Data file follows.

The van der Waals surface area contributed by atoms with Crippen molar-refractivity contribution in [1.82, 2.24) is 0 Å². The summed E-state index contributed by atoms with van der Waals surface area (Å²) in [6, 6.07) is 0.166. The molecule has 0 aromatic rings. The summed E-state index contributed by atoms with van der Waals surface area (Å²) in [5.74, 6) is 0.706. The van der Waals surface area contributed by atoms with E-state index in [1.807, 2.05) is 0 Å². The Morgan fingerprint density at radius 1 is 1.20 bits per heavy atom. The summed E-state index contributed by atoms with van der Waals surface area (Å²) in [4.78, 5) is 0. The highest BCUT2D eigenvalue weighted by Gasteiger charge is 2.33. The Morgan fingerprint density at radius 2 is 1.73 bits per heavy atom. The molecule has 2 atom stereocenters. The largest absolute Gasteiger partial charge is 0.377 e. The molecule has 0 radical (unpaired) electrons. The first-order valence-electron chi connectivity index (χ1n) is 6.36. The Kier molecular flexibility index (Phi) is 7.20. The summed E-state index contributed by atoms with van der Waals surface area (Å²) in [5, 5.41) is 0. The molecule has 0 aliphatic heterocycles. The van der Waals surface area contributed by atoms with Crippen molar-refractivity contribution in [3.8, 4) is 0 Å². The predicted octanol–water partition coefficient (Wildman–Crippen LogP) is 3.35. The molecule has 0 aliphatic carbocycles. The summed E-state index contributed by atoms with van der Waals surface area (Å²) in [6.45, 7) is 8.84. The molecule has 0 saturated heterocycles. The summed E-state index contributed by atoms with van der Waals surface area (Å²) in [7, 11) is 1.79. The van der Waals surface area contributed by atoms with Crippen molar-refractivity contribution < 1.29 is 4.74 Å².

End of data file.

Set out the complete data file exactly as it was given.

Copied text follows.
The van der Waals surface area contributed by atoms with Crippen molar-refractivity contribution in [1.82, 2.24) is 0 Å². The summed E-state index contributed by atoms with van der Waals surface area (Å²) in [6, 6.07) is 0.166. The molecule has 0 aromatic rings. The summed E-state index contributed by atoms with van der Waals surface area (Å²) in [5.74, 6) is 0.706. The van der Waals surface area contributed by atoms with E-state index in [1.807, 2.05) is 0 Å². The Morgan fingerprint density at radius 1 is 1.20 bits per heavy atom. The summed E-state index contributed by atoms with van der Waals surface area (Å²) in [4.78, 5) is 0. The highest BCUT2D eigenvalue weighted by Gasteiger charge is 2.33. The Morgan fingerprint density at radius 2 is 1.73 bits per heavy atom. The molecule has 2 atom stereocenters. The largest absolute Gasteiger partial charge is 0.377 e. The molecule has 0 radical (unpaired) electrons. The first-order valence-electron chi connectivity index (χ1n) is 6.36. The Kier molecular flexibility index (Phi) is 7.20. The summed E-state index contributed by atoms with van der Waals surface area (Å²) in [5, 5.41) is 0. The molecule has 0 aliphatic heterocycles. The van der Waals surface area contributed by atoms with Crippen molar-refractivity contribution in [3.8, 4) is 0 Å². The predicted octanol–water partition coefficient (Wildman–Crippen LogP) is 3.35. The molecule has 0 aliphatic carbocycles. The summed E-state index contributed by atoms with van der Waals surface area (Å²) in [6.45, 7) is 8.84. The molecule has 0 saturated heterocycles. The summed E-state index contributed by atoms with van der Waals surface area (Å²) in [7, 11) is 1.79. The van der Waals surface area contributed by atoms with Crippen molar-refractivity contribution < 1.29 is 4.74 Å².